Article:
Ducey Won't Help Initiatives Gather Signatures Online
Gov. Doug Ducey won't use his emergency powers to help groups seeking changes in state law use an existing online service to get the signatures they need to qualify for the ballot.
The governor said Tuesday that when he declared a state of emergency last month his focus was on public health and the economy. So far he has issued 19 executive orders on everything from what are essential services to halting evictions.
But Ducey showed no interest in responding to concerns that his stay-at-home executive order, coupled with the fear of the contagion of COVID-19, has made it difficult, if not impossible, for initiative organizers to get the signatures they need face to face.
"These are going to be the extent of the orders today,'' he said.
Initiative circulators are similarly unlikely to get help from the Republican-controlled Legislature.
House Speaker Rusty Bowers (R-Mesa) acknowledged the existing E-Qual system allows candidates for public office to "circulate'' petitions online to get the signatures they need to put their names on the ballot.
But Bowers told Capitol Media Services that he's not interested in making it any easier for people to propose their own statutes or constitutional amendments —even if it is just for this one year to deal with conditions created by the pandemic.
"The difference is what an initiative is and what a candidate is,'' he said. "A candidate is running for an office … There'll be hundreds and hundreds and hundreds and hundreds that fill that office over time."
By contrast, changing the Arizona Constitution — or even a state statute — is more permanent, Bowers said. And he doesn't want to make that process any easier, particularly because once something is approved at the ballot it is generally off limits to legislative amendment or repeal.
Senate President Karen Fann (R-Prescott) said the issue for her is even more basic.
"Our attorneys believe it is not constitutional to do this,'' she said.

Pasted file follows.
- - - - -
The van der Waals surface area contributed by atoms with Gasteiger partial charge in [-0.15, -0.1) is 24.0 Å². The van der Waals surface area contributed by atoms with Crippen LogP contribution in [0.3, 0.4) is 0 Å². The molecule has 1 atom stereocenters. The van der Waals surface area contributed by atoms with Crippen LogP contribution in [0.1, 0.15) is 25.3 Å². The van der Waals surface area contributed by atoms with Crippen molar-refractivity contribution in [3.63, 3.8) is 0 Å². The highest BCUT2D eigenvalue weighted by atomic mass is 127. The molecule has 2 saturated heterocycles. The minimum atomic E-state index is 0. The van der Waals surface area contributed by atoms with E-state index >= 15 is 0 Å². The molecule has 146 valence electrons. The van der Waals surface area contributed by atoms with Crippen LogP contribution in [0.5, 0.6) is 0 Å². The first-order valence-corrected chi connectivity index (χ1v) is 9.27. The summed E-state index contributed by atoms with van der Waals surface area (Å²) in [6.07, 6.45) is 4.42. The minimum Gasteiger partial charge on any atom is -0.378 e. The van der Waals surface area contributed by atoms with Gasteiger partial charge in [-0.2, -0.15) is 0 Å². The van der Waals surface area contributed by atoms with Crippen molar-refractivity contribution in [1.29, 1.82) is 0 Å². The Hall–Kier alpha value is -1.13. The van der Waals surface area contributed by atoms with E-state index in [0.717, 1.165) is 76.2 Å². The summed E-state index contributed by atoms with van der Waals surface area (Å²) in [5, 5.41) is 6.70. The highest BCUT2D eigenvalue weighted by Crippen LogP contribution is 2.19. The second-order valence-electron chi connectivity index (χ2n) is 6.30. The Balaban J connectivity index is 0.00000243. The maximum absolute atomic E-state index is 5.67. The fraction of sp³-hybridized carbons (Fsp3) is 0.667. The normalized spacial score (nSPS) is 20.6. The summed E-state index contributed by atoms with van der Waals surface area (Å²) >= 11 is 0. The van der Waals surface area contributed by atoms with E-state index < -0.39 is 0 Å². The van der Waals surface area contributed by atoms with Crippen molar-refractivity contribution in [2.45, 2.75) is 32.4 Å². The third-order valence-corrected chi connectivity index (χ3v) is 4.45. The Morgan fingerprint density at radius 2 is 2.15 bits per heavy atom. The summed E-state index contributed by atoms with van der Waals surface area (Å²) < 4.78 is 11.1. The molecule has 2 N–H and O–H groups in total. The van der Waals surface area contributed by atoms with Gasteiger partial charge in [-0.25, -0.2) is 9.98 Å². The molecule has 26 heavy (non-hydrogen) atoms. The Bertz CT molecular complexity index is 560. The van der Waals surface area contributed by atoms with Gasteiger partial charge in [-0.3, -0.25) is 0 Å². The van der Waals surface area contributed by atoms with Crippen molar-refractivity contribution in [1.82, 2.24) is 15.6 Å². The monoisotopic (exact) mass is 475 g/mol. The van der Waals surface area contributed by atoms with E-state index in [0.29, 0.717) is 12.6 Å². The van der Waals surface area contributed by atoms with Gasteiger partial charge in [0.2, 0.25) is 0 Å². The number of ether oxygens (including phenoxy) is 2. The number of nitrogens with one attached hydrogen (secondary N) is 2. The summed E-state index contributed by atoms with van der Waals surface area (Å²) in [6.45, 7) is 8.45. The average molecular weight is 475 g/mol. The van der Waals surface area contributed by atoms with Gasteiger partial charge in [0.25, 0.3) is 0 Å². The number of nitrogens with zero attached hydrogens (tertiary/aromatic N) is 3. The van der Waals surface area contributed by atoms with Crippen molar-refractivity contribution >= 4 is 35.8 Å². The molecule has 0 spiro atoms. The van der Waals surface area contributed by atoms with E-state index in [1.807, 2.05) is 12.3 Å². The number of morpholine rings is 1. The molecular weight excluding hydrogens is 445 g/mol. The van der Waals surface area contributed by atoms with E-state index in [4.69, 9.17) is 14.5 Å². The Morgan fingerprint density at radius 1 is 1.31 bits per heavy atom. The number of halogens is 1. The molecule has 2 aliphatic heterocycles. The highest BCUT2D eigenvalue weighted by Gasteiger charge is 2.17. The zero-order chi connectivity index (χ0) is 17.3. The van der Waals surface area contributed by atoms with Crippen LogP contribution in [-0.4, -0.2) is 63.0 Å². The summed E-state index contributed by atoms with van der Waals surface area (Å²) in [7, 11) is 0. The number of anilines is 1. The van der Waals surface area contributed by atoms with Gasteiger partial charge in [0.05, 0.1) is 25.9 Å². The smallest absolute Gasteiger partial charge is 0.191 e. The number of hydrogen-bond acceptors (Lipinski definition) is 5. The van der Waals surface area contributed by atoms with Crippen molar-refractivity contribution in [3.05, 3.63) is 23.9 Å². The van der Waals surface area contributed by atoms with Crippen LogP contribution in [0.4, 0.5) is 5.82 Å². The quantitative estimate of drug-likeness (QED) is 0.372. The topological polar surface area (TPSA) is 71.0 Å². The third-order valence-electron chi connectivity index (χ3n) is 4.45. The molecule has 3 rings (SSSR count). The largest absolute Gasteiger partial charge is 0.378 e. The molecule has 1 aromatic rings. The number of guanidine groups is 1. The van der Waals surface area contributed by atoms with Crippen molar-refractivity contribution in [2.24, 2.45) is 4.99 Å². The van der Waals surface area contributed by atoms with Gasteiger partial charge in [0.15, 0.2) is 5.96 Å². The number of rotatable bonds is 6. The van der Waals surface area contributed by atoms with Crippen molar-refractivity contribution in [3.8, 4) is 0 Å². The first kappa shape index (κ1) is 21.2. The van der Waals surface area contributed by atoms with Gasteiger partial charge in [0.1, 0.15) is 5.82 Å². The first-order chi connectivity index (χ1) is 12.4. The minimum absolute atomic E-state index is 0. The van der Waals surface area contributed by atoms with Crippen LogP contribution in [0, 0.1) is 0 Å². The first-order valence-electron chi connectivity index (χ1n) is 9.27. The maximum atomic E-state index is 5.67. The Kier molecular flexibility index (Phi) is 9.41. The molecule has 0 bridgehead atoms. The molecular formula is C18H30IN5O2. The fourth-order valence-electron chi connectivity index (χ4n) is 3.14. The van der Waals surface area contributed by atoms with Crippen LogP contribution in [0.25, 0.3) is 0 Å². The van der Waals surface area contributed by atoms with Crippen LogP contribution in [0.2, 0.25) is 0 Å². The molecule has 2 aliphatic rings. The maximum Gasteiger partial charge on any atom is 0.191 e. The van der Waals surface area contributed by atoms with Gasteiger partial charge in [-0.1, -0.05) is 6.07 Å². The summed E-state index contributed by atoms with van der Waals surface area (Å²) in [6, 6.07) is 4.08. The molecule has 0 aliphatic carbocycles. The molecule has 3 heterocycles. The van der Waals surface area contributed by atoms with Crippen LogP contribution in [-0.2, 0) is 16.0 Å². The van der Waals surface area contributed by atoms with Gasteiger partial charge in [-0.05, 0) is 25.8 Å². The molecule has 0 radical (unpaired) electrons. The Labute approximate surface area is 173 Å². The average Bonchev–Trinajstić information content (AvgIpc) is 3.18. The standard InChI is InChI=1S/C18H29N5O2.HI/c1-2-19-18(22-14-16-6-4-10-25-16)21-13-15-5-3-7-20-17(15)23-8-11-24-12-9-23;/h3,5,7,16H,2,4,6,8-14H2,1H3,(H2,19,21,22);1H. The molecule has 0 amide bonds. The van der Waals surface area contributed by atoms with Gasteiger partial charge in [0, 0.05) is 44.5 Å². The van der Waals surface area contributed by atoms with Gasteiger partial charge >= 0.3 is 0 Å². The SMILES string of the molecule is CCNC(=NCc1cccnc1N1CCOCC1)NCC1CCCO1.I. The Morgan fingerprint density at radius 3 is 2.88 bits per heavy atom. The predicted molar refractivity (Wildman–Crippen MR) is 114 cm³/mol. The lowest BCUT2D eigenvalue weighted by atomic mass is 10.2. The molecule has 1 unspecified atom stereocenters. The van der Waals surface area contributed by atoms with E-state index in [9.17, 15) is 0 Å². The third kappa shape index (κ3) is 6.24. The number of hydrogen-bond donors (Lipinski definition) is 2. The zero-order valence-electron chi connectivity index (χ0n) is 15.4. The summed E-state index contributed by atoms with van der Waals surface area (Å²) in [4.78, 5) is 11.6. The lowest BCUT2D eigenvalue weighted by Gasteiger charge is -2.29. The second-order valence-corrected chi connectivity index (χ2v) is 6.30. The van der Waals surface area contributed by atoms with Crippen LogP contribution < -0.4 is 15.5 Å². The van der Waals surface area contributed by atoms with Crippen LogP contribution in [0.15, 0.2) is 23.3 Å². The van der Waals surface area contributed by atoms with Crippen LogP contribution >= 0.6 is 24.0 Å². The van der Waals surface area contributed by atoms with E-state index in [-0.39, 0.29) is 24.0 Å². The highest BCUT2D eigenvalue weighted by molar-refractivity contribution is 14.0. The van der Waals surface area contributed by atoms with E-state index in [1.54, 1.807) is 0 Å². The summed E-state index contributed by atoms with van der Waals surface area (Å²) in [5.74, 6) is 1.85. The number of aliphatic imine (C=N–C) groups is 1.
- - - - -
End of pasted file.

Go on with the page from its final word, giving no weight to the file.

That leaves two options for the groups who have until July 2 to gather the necessary 237,645 signatures to qualify for the ballot.
One is legal, arguing that the unique situation created by the pandemic and the government stay-at-home orders illegally inhibits the constitutional right of Arizonans to put measures on the ballot.
Both the Arizona Supreme Court and U.S. District Court Judge Dominic Lanza are considering those arguments.
But challengers are getting a fight from Republican legislative leaders who hope to convince the judges not to grant the exception sought, even for this year.
That, then, leaves Ducey.
It was Attorney General Mark Brnovich who last week first suggested that Ducey, who assumed certain powers with his emergency declaration, could decide that these include the ability to suspend the requirement for in-person signing of petitions.
"The governor is uniquely situated with purposes and powers that allow him to ascertain the scope f the pandemic at this time and as projected over the near future, how it impacts different parts of the state and the practicality of in-person signature collection,'' Brnovich told the Arizona Supreme Court.
Ducey, however, said there is no need for him to act. He said that individuals who want to sign an initiative petition can simply download the petition from an organization's web site, "sign it and mail it in.''
But that isn't as simple as the governor makes it out.
In fact, in a joint statement explaining their reason for fighting the lawsuits, Republican legislative leaders cited a provision in the Arizona Constitution that requires that "each of the names on said (petition) sheet was signed in the presence of the circulator of the initiative petition.'' So that would make the person who circulated the petition the same as the person who signed it.
Rodd McLeod, who works with initiative groups, said what Ducey was proposing as an alternative was unworkable.
"If the governor wants to preserve the democratic rights of the people of Arizona, he will join with us to pursue a solution using E-Qual that treats every citizen fairly,'' McLeod said.